benches, a small spray park, an older drinking fountain and one of the 2 Enright Park basketball courts
for public use. The Subject Property does not contain any type of pavilion or shelter to provide shade
and rain protection. The Subject Property also lacks nighttime lighting for the play area and access
pathways; and

3) The Subject Property also has older, limited lighting around the basketball court. Due to the location,
age and design of the lighting, there is significant light pollution for the abutting neighborhood; and

4) The Subject Property contains obsolete play equipment and wire fencing, minimal signage, and lacks a
formally identified access point to the play area; and

5) Without the assistance of the PPS TRID funds designated in the EPIA, it is estimated that it would
require two to three fiscal years for the City to designate appropriate funding to update the Subject
Property, if such funding was determined to be available; and

6) Enright Parklet, including the Subject Property area, is only accessible and visible from two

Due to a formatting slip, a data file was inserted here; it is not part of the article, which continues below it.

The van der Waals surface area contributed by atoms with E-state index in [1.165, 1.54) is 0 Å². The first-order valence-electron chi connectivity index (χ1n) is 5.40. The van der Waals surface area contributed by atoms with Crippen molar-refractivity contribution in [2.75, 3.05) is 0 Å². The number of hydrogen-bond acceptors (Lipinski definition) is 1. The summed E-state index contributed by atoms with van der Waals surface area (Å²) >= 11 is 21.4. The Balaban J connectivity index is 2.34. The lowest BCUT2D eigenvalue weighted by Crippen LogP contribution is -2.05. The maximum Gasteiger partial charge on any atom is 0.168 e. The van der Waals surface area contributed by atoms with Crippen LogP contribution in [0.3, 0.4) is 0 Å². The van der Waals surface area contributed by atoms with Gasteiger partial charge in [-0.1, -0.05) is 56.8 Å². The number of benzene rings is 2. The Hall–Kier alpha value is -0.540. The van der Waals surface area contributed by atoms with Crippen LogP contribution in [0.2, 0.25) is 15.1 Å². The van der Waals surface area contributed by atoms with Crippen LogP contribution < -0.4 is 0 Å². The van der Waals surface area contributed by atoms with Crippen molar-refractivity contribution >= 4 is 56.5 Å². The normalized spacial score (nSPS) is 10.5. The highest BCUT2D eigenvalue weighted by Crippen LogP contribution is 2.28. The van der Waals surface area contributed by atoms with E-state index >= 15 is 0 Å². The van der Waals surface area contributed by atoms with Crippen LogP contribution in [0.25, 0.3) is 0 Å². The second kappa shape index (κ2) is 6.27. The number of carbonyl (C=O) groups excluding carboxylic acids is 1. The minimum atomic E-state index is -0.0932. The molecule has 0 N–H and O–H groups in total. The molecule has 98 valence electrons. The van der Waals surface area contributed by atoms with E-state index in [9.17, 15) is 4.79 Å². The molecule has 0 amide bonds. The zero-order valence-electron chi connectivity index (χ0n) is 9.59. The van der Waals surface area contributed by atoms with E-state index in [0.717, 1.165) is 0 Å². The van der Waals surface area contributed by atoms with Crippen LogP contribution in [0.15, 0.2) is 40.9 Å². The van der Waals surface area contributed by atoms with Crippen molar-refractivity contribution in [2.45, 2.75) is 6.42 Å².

neighborhood side streets on the south side of park, limiting the access and placing an impracticable
traffic burden on the abutting neighborhood. There is currently no formally identified entryway for the
Park and Subject property. Visibility of the Subject Property play area and basketball court is blocked
from Negley Avenue and Penn Avenue by buildings along both Avenues. Current emergency vehicle
access is limited to Eva St. and Amber St; and

7) If Enright Parklet remains in its current configuration, the alternative proposed construction of the
abutting PPS property will surround the Subject Property on three sides. The alternative proposed
construction will contain structures approximately 150 feet in height, which would directly abut the
Subject Property and eliminate access and visibility of the Subject Property from the East, West, and
North sides. The alternative proposed construction would also significantly reduce natural light at the
Subject Property; and

8) The proposed re-configured Enright Parklet will contain a play area of approximately 6,700 square feet.
In addition to the expanded play area, the proposed re-configure includes a new pavilion with 4 picnic
tables, 3 tables for seating/play along Eva Street, 1.5 basketball courts, 130 total linear feet of benches,
expanded and modernized spray area, modern Americans with Disabilities Act (”ADA”) compliant bilevel
drinking fountain, and bike racks; and

9) The proposed re-configured Enright Parklet will feature modernized and targeted lighting to both